Only at Sabah: 6 Famous Traditional Food You Must Try (Recipe Included!)

Contrary to popular misconceptions, travelling is not just about the destination. Travelling is also about taking in parts of the travelled into the traveller. It is about satisfying the gourmandising spirit.

So wherever you may go, EAT!

Travelling in Sabah means eating the food—traditional food, that is. Sabah has plenty of simple yet delicious dishes which are mainly pickled or preserved. This is mainly due to the Sabahan partiality to all things tangy.

At the same time, it also dates back to the olden days when there were yet to be refrigerators to keep the food in. Nonetheless, the cuisines continue to remain synonymous to Sabah’s unique cultural identity.

Here’s a list of what you should look for when you’re feeling Sabahan 😉

Bambangan

Bambangan is a type of wild mango that comes with a distinct and sharp smell. Unlike the normal mango, Bambangan has a thick brown skin.

While it is delicious when ripe, Bambangan is normally harvested raw to be pickled using salt mixed with grated Bambangan seed and slices of chilli.

Bambangan can be found at most tamu market or vegetable markets. Pickled Bambangan goes really well with plain white rice and deep-fried fish. Want to know a secret to a more delicious meal? Eat with your hands!

Pinasakan

Pinasakan sada, otherwise simply known as Pinasakan, is a traditional Kadazandusun dish of braised basung fish mixed with takob akob (a tangy wild fruit mainly harvested for its skin), fresh turmeric, salt and slices of Bambangan (optional).

Pinasakan is another type of preserved food and is good to be eaten sans heating for days at a time. You can find Pinasakan at most traditional cuisine restaurants.

Pinasakan goes well with white rice or ambuyat and a dash of sambal.

Ambuyat

Ambuyat is a traditional Bruneian dish that is derived from the interior trunk of the sago palm.

On its own, the Ambuyat is simply a bland starchy blob which is similar to the tapioca starch, but it goes well when eaten with tangy, spicy or salty accompanying dish such as the Pinasakan and Bambangan.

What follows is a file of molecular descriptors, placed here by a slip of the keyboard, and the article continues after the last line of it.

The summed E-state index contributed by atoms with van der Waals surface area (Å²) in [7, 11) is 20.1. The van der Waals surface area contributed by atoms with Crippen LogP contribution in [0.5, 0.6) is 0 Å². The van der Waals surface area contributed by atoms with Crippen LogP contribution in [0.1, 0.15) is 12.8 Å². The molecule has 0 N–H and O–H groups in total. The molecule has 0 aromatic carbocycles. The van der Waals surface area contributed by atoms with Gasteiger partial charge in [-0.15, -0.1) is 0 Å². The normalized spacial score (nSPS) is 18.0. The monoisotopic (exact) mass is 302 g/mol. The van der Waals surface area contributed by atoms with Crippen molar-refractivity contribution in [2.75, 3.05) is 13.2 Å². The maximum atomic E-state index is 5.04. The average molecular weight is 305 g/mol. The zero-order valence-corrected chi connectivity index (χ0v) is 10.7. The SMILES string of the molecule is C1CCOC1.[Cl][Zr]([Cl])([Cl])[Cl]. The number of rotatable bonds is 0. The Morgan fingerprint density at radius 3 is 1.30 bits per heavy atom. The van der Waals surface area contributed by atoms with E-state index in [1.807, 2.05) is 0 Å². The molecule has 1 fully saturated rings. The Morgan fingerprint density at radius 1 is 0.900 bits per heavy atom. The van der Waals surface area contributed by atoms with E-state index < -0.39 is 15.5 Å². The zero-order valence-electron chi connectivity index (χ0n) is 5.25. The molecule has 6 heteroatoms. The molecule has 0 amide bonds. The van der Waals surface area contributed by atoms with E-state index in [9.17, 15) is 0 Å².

Ambuyat is prepared by mixing the sago starch powder into boiling water.

As the sago starts to coagulate, use a pair of bamboo fork or wooden chopsticks to roll the starch around the prongs, dip into accompanying dish and munch. Be sure to have a glass of water handy!

Hinava

Hinava is most probably the most well known traditional dish in Sabah. Popularized by the Kadazandusun community, Hinava is made of fresh raw tenggiri (mackerel fish), which is filleted and thinly sliced; mixed with sliced chili, ginger, diced red onions, grated Bambangan seed, salt and set with a few squirts of lime juice.

Sometimes, slices of raw bittergourd are also added. If you don’t like fish, you can also substitute the mackerel with either prawn or squid.

Hinava can be found in most traditional Kadazandusun restaurant, but of late, it has also been making its way to hotel buffet tables or served during special events and functions. Have it with white rice or on its own as a salad dish.

Tuhau

Most people, even locals, would have a love-hate relationship with the Tuhau due to its distinct pungent smell, which is not unlike that of a stink bug.

However, once you’ve tried it, you may easily overlook its unpleasant smell.

Originating from the interior parts of Sabah (Tambunan, Keningau and Ranau),

Tuhau is made of a type of wild ginger that is thinly diced, mixed with diced chili and diced scallion, and pickled using salt and vinegar.

Tuhau makes a great accompanying dish for anything and everything. You can find it at tamu markets or vegetable markets all across Sabah.

Nonsom / Bosou

Another popular traditional Kadazandusun preserved dish is the Nonsom, or sometimes known as Bosou.

It is made using raw fresh water fish mixed together with rice and pickled using salt and pangi (a type of local herb).

After the mixing, the mixture is stored in a glass jar and marinated for two weeks. Like most preserved traditional food, the Nonsom / Bosou is salty and tangy in flavour. It goes well with white rice or even fried beehoon.

For a nicer aroma, sauté the Nonsom / Bosou together with diced garlic, a dash of pepper and olive oil—de-lec-table!

Guest post by: Nova Renata

Nova Renata is a freelance writer and editor based in Kota Kinabalu, Sabah. When not writing at her desk, she will be cuddling her cat, clocking some miles or rolling on the mats. She aspires to be a best-selling author with solid six pack abs one day. Read Nova’s blog at novarenata.tumblr.com